In brief

Greenland to replace Danish by English as “first foreign language” in schools

New Greenlandic government says plans to draft Constitution will go on

One of the first acts of the new Greenlandic government, this week.
One of the first acts of the new Greenlandic government, this week. Author: Frederik Lund, Tusagassiivik / Selvstyrets Informationskontor
The new Greenlandic government is seeking to replace Danish by English as the “first foreign language” in the country's schools, as reflected in the 2018-2022 term agreement that its four parties have inked. The decision has prompted the refusal from Danish prime minister Lars Løkke Rasmussen, who has recalled that knowledge of Danish is a necessary condition so that Greenlanders can continue to benefit from educational opportunities offered in Denmark proper.

The new cabinet is led by Kim Kielsen, with four parties sharing power: three of them are pro-independence —Siumut, Partii Naleraq and Nunatta Qitornai— while the fourth one —Atassut— holds more ambiguous stances. The biggest one, Siumut, sees secession as a mid-term future scenario. The government has been formed this week.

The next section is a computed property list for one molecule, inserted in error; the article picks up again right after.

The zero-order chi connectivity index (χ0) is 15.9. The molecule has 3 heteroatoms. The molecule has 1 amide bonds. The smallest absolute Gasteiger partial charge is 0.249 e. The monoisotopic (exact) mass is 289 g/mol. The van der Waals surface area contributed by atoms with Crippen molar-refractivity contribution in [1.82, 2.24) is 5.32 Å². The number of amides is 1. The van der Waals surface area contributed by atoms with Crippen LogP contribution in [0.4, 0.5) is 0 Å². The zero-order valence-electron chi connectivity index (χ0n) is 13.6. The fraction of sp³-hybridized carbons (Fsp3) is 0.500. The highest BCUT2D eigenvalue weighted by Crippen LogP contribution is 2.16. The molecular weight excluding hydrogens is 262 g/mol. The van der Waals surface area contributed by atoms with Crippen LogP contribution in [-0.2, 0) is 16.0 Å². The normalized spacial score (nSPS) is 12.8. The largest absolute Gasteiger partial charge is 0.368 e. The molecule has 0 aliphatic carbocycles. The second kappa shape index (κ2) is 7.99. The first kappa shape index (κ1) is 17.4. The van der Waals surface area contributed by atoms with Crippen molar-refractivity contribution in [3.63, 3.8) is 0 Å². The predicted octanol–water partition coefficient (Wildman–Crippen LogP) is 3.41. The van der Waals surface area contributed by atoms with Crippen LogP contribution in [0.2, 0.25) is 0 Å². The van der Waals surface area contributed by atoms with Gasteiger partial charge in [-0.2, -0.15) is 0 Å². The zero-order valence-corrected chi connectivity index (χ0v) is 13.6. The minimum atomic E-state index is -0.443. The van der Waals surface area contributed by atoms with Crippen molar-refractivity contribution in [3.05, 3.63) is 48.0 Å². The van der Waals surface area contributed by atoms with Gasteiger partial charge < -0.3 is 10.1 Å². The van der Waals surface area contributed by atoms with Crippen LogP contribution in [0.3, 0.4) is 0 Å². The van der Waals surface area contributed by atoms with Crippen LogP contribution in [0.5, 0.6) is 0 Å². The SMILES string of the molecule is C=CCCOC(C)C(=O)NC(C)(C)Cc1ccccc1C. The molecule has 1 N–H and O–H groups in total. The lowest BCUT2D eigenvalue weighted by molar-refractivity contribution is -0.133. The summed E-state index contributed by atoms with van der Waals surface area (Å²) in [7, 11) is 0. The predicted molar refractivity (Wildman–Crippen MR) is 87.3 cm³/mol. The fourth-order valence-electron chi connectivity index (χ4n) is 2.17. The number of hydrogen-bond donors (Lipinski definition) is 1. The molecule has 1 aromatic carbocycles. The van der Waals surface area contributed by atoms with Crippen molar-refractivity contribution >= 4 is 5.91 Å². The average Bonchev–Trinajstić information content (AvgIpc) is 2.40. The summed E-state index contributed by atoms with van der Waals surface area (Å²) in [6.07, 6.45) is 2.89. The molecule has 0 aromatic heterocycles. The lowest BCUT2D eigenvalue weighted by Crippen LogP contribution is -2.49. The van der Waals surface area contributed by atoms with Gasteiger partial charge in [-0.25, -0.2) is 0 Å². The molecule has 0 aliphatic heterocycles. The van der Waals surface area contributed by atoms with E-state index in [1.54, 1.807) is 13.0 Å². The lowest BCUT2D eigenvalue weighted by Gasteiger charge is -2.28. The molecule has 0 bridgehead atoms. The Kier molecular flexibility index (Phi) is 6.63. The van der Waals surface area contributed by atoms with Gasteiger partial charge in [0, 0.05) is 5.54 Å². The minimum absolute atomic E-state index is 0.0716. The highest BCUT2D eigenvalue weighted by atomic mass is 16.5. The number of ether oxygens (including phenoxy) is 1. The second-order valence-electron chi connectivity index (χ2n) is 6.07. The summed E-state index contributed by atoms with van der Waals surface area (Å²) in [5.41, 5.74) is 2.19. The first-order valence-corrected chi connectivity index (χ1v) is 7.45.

In their deal, the four parties also undertake the commitment to continue drafting a Greenlandic Constitution, which could be the penultimate step before full independence. The agreement says that Greenland should “be leading” its own foreign and security policies. A new boost to mineral extraction policies —a controversial issue in Greenland— is also expected.